In the Gloaming
The title story of In the Gloaming, this collection by Alice Elliott Dark, has become famous, first for being the subject of an HBO movie directed by Christopher Reeve, and secondly by being selected by John Updike for The Best American Short Stories of the Century. The story focuses on conversations between a young man who has come home to die and his mother. Ironically, although the word “AIDS” is never used in the story, nor is the boy’s homosexuality a thematic issue, it seems clear that if he had come home to die of anything else, the story would not have been filmed or so honored. Although it seems to avoid timely social issues to focus on the universal dilemma of facing death, the underlying AIDS/homosexual theme is what gives the story its tension.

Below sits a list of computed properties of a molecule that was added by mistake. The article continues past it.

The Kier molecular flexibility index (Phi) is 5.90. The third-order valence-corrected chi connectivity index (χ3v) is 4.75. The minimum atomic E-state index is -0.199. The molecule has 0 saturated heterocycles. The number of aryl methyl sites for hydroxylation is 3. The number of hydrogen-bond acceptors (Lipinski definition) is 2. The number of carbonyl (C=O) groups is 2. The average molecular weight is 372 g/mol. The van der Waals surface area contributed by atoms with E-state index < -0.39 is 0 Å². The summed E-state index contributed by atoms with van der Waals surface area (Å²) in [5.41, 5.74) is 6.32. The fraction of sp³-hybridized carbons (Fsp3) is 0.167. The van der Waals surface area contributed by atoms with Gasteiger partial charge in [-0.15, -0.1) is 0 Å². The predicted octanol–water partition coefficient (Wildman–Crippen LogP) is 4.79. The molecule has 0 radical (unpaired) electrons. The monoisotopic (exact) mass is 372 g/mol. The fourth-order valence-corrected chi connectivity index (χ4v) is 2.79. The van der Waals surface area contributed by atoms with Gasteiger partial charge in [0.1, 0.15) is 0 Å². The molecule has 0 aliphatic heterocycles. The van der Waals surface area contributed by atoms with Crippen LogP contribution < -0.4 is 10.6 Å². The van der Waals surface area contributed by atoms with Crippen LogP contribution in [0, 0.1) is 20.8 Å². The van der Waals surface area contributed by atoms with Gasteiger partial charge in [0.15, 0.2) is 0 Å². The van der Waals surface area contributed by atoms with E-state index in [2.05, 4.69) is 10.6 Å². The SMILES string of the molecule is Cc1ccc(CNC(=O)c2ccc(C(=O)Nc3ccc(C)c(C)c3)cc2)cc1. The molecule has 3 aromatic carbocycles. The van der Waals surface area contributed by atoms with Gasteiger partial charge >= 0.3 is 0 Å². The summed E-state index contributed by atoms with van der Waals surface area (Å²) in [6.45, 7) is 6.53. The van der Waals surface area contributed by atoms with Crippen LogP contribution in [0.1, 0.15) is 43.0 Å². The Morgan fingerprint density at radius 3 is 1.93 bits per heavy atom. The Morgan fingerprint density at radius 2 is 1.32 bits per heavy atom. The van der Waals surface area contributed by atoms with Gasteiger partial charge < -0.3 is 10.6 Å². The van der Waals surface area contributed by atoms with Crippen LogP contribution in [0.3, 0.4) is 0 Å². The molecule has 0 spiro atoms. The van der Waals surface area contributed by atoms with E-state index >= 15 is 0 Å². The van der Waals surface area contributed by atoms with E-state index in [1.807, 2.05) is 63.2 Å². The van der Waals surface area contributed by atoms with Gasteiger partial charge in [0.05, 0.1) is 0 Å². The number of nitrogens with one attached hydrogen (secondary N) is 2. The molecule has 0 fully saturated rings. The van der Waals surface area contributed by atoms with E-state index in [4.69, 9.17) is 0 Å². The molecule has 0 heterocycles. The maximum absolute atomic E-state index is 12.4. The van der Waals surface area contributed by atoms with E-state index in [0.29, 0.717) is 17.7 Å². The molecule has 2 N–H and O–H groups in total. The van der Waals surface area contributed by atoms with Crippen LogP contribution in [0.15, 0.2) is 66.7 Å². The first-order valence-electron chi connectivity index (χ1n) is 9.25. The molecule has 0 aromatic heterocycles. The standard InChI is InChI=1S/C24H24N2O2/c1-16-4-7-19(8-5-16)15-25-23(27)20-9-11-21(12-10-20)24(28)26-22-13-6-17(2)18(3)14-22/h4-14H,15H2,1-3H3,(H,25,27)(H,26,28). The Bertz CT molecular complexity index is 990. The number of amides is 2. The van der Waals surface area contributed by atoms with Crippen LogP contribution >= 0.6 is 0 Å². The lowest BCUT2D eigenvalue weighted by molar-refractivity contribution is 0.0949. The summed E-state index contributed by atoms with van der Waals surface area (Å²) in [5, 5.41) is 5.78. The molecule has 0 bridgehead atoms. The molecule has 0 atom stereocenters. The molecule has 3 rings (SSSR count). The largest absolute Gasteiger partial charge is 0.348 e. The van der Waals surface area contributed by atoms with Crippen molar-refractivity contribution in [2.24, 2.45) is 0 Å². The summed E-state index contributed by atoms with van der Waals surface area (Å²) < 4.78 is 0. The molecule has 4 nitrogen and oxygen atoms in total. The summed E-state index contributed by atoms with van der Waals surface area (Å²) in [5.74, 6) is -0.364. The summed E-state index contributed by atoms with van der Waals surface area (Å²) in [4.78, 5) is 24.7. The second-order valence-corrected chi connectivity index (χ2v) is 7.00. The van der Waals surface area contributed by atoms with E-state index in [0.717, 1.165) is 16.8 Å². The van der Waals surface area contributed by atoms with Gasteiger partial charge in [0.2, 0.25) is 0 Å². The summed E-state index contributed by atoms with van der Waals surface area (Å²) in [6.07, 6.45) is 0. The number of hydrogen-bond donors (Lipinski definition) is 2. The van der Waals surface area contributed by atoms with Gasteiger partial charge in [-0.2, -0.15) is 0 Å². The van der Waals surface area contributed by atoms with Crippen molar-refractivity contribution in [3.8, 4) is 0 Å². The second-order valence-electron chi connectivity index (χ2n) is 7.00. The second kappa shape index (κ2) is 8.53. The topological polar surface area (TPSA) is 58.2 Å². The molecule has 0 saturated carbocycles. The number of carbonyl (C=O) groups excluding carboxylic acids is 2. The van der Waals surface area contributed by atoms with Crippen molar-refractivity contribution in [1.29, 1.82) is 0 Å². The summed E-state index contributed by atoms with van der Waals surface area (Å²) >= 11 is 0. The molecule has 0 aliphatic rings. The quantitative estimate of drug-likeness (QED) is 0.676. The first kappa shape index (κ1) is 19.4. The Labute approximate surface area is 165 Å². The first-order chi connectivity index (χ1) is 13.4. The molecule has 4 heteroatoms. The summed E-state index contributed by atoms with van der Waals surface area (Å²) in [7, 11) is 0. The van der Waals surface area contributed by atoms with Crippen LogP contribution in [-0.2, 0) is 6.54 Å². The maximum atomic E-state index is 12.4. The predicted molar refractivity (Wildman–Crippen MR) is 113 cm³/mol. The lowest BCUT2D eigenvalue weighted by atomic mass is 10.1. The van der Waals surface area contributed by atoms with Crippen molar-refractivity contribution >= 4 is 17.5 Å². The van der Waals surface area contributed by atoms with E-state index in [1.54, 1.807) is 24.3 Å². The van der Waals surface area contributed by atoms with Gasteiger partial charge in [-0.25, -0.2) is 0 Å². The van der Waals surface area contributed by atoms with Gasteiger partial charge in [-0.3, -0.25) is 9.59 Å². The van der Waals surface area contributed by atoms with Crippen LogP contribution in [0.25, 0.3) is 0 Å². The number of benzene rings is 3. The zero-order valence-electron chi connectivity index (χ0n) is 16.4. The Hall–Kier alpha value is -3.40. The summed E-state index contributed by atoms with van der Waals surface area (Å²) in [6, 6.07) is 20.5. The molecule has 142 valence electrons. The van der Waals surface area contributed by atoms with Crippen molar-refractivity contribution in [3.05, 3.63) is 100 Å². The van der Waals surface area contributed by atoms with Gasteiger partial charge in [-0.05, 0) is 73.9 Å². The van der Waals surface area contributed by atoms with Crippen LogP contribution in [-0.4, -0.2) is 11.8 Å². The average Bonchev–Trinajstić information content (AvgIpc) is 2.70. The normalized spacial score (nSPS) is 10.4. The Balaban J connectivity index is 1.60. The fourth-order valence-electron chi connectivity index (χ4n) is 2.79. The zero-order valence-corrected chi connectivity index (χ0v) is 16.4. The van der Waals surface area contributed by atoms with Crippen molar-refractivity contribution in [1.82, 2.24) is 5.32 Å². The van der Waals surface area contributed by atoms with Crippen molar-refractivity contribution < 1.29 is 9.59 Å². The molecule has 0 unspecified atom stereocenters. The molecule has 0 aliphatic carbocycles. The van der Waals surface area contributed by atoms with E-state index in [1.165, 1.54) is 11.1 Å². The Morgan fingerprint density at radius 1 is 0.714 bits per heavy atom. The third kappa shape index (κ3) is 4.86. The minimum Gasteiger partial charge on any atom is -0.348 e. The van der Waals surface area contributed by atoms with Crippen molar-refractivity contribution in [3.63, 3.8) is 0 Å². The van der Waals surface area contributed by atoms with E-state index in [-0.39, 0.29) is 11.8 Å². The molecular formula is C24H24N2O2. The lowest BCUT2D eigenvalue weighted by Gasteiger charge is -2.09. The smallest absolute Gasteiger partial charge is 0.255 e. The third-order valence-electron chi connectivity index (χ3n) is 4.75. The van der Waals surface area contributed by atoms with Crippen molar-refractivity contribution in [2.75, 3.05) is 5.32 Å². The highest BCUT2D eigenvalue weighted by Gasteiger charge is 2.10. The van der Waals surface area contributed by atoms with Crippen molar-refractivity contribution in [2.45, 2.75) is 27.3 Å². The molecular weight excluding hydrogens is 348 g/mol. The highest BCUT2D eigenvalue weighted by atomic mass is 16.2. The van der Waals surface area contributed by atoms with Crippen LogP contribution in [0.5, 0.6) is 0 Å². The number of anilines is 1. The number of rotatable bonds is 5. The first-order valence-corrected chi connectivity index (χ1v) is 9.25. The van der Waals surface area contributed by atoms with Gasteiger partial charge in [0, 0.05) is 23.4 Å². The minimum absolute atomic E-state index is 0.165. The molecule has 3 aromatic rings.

Dark does manage to create some memorable characters in these stories, such as the dying children’s writer who is able to elicit the aid of her uppity neighbors to save homeless dogs and cats and the suburban mother who manages to get some subtle verbal revenge on a younger woman with whom her husband has had an affair. However, many other stories are plotted melodrama: in one, two sisters go on a trip up the Amazon River and encounter rape by the guide and sexual abuse by the stepfather; and in another, a man falls in love with a girl who just might be his own daughter.
Dark is best when she avoids such pulpy plots and simply lets her characters talk about the unspeakable mysteries of their lives.